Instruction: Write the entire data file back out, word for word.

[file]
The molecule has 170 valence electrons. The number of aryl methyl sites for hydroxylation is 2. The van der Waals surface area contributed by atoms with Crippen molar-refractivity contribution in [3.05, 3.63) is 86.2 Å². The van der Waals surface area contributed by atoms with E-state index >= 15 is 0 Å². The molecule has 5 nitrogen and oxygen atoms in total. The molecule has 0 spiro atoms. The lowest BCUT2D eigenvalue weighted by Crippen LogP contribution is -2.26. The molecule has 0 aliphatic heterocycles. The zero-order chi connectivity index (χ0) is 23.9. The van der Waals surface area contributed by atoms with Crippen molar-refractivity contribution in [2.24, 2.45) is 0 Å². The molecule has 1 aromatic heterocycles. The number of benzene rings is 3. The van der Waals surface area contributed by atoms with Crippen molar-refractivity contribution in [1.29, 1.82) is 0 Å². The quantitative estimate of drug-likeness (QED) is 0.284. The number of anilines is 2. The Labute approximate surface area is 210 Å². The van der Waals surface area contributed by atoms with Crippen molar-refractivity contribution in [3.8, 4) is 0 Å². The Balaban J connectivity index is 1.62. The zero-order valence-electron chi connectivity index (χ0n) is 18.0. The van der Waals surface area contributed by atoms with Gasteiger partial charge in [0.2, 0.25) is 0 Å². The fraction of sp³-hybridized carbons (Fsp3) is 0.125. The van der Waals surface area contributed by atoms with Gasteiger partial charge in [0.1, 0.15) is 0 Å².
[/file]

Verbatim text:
The molecule has 170 valence electrons. The number of aryl methyl sites for hydroxylation is 2. The van der Waals surface area contributed by atoms with Crippen molar-refractivity contribution in [3.05, 3.63) is 86.2 Å². The van der Waals surface area contributed by atoms with E-state index >= 15 is 0 Å². The molecule has 5 nitrogen and oxygen atoms in total. The molecule has 0 spiro atoms. The lowest BCUT2D eigenvalue weighted by Crippen LogP contribution is -2.26. The molecule has 0 aliphatic heterocycles. The zero-order chi connectivity index (χ0) is 23.9. The van der Waals surface area contributed by atoms with Crippen molar-refractivity contribution in [2.24, 2.45) is 0 Å². The molecule has 1 aromatic heterocycles. The number of benzene rings is 3. The van der Waals surface area contributed by atoms with Crippen molar-refractivity contribution in [1.29, 1.82) is 0 Å². The quantitative estimate of drug-likeness (QED) is 0.284. The number of anilines is 2. The Labute approximate surface area is 210 Å². The van der Waals surface area contributed by atoms with Crippen molar-refractivity contribution in [3.8, 4) is 0 Å². The Balaban J connectivity index is 1.62. The zero-order valence-electron chi connectivity index (χ0n) is 18.0. The van der Waals surface area contributed by atoms with Gasteiger partial charge in [0.2, 0.25) is 0 Å². The fraction of sp³-hybridized carbons (Fsp3) is 0.125. The van der Waals surface area contributed by atoms with Gasteiger partial charge in [0.1, 0.15) is 0 Å².